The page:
Once upon a wing, my friend Emma and I traveled to Vietnam. We left the chilly China winds behind and entered the crazy motorcycle city of Ho Chi Minh. There, we danced and darted across streets ablaze with colour and engines. Our senses were greedily satisfied as we gorged on fruit shakes, fresh spring rolls, pho upon pho upon pho.
We didn’t delve down the tourist tunnels. Instead, we set sail on a little wooden boat and found ourselves wandering in forests alongside the Mekong Delta in search of a challenge. We feasted on more pho, which due to some handy ‘mime’ skills, allowed us to be served without uttering the local lingo, which so bewildered and discombobulated our little ears, due to us being so a-tuned to our Chinese.
We slept on a boat, floating under an incredible sunset, nestled in the safety of our mosquito nets. We sang with locals and harnessed a little wooden number to deliver us across the delta. Our curiosity always got the better of us, and despite the rain, we ran and laughed, burning our tongues with spices from spice.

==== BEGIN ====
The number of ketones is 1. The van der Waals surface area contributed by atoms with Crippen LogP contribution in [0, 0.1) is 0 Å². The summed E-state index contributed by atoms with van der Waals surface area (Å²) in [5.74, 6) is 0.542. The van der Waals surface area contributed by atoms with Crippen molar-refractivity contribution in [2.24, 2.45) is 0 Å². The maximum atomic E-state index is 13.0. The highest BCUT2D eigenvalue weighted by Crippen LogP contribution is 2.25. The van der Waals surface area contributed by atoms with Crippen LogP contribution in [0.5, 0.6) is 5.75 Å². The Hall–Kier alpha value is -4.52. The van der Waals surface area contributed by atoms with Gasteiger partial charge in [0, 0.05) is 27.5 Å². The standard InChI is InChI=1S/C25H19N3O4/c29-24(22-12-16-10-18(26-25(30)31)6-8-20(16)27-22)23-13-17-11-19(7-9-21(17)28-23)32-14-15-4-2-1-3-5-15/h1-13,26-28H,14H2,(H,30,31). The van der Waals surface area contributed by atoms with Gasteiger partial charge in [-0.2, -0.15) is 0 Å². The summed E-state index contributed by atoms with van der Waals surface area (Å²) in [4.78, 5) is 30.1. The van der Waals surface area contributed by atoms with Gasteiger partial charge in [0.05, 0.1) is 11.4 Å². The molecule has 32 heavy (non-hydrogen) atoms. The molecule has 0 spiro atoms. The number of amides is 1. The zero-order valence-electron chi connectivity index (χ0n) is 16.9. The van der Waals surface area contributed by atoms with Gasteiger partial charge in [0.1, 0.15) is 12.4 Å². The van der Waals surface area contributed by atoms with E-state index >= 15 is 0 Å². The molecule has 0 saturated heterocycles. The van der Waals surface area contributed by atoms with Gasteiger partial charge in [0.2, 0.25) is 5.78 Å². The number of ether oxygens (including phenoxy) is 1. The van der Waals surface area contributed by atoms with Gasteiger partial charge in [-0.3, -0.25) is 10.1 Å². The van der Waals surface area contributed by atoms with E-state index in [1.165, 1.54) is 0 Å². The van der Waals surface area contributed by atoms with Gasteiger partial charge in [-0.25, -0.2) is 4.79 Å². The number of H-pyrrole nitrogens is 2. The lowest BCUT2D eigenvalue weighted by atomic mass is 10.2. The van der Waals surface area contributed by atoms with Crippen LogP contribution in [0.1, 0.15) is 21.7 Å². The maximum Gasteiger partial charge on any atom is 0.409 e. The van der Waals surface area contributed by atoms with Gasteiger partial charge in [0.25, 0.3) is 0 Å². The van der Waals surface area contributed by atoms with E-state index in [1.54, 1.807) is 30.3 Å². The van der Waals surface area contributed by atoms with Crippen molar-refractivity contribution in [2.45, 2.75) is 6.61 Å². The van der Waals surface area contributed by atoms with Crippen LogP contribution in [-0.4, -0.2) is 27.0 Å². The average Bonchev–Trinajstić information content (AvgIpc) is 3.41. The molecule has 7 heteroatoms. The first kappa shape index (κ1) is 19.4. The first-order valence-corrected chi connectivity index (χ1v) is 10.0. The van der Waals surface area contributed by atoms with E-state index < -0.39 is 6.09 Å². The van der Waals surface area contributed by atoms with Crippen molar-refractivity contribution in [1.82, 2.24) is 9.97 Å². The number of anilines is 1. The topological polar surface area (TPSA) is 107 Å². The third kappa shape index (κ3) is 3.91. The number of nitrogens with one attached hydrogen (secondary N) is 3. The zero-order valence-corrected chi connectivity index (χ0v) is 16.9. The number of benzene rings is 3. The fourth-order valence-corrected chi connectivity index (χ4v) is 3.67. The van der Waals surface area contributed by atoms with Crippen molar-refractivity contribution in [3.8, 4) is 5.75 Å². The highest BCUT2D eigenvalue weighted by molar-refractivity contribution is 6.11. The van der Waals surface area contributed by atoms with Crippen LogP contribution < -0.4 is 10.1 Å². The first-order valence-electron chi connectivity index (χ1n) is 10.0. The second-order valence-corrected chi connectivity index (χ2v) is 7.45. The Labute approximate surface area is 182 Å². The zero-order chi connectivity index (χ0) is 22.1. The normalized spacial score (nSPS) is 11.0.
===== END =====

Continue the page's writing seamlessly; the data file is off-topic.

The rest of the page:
Cambodia was our destination, but that’s a story for another day. Before we knew it, we were back in Ho Chi Minh, devouring more Pho and nibbling on candy floss under the light of sporadic fireworks, welcoming in the new Vietnamese year.
We took to Mui Ne, a beach land of wonder. It was there that we discovered the best mango mojitos in the world and spent lazy days watching kite surfers take to the ocean and the sky.
For our next adventure, we traveled to Dalat. We went deep into the highlands and got lost in a giant house that could have been straight from Alice in Wonderland. We cycled around lakes and up hills and we even abseiled down waterfalls. It was there that we also said farewell before embarking on our solo journeys.
I hopped aboard a motorbike and got rushed to a bus to take me back to Ho Chi Minh. I prayed for my life as we fled through the land, sharing half a seat with the driver and half a seat with a family of four. I laughed and I arrived.
I flew North to Hanoi where I wandered and admired the cute architecture. I watched puppets dance in water and explored old, worn-out museums. I took a day trip to Halong Bay where I threw myself into a spot of kayaking through the caves. I ate fresh fish straight from the bay and marveled at the famous limestone peaks.
On my last day I said a little good morning to Vietnam and enjoyed one last exploration before being fed a shot of very strong alcohol by my guesthouse owner and being sent on my merry blurry way, back home to China.